Last month a dear friend of mine from grad school got married. Both the bride and groom are Indian, and since we’d been to an Indian wedding before we semi-knew what to expect—beautiful, colorful outfits, a morning ceremony and evening reception, and tons of delicious Indian food. In case you’re attending your first Indian wedding, I thought I’d share a little more detail on what to expect:
What to wear to an Indian wedding: We all know that for a traditional American wedding, white is off limits unless you’re the bride. For an Indian wedding, red is the color to avoid, as the bride will be wearing a stunning, elaborate red wedding dress called a lengha. For female guests, a suit or kurta along these lines would be appropriate. The women also change outfits after the ceremony, so you will need a second look for the reception (a kurta or lengha in a different color). Ask a friend who has been to Indian weddings to help you pick out your outfits, or find an Indian women’s clothing/saree boutique that you can go to in person for help (if you’re in the Bay Area, Berkeley has tons of them). Be sure to add jewelry for some extra sparkle! The more bling, the better. You probably already have bangles and large, dangly earrings on hand that would fit right in at an Indian wedding, or you can easily find jewelry appropriate for an Indian wedding on etsy. And you can add a bindi or tikka to adorn your forehead (in my opinion they totally make the outfit and make you feel like an Indian princess ;)).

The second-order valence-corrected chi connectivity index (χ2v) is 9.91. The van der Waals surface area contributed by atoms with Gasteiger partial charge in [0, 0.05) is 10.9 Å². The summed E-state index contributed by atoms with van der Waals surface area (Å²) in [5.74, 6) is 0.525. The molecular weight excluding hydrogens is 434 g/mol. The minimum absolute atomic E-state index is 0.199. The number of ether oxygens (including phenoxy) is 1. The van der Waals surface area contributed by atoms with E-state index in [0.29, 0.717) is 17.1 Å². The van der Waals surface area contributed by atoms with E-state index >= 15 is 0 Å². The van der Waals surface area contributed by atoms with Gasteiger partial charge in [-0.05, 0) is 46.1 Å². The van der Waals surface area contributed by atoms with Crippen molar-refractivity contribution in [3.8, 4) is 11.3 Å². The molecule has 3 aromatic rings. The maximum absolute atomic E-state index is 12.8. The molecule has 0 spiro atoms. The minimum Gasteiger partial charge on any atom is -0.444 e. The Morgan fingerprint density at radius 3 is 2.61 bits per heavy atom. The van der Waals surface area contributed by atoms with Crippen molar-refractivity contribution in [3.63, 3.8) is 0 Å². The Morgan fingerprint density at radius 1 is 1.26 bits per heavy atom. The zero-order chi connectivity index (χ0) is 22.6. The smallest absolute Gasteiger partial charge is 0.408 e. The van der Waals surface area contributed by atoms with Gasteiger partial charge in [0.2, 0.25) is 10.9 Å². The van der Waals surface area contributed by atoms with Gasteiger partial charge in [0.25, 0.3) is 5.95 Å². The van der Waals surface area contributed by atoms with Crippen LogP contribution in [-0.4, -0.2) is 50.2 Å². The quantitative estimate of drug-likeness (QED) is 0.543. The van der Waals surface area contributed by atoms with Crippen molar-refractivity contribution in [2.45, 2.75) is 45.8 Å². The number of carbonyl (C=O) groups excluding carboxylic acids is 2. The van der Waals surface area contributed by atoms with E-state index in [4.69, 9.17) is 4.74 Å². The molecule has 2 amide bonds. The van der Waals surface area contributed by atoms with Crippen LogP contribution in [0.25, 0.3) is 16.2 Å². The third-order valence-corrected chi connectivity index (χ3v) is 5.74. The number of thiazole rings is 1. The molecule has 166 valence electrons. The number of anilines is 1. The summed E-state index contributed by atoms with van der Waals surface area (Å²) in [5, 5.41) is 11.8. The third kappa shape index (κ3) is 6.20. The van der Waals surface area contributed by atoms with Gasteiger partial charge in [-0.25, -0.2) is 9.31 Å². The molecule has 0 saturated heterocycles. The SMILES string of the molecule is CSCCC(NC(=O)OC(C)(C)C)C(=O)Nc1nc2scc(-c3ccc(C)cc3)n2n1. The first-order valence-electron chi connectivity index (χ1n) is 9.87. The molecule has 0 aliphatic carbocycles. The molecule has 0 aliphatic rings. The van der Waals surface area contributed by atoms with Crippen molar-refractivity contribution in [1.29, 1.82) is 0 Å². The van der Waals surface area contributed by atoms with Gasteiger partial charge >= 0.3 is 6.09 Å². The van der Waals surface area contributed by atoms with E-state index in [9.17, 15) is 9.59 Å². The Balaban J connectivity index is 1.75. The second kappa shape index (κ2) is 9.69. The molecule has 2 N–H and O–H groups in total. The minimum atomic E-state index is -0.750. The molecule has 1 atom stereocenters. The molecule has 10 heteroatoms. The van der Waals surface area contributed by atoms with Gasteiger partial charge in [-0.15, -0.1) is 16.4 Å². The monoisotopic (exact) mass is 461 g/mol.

In my experience the male guests usually just wear American suits rather than a kurta, but you should double check with the bride and groom. Inside the temple for the ceremony, everyone’s heads must be covered. The temple will have cloths for the men to tie over their heads. The women’s outfit should come with a matching long piece of fabric that you can drape around your head and over your shoulders.
Food at an Indian wedding: You may not eat dinner at the reception until very late (we didn’t eat until 11pm), but you won’t go hungry! There will be tons of appetizers at the beginning of the reception.
Timing for an Indian wedding: Double check with the bride or groom (or family of the bride/groom, if you don’t want to bother them) on exactly what time you should arrive for the ceremony and the reception. For one of the Indian weddings we attended, we were told to show up at least an hour later than the invitation said, because no one would be there at that time. For the other wedding, we were told to please be punctual and arrive at the time on the invitation. It’s a good idea to check so that you’re not sitting around for an hour by yourselves before the wedding starts.
Those are my tips for attending an Indian Wedding! Hope they’re helpful for you if you’re attending your first one.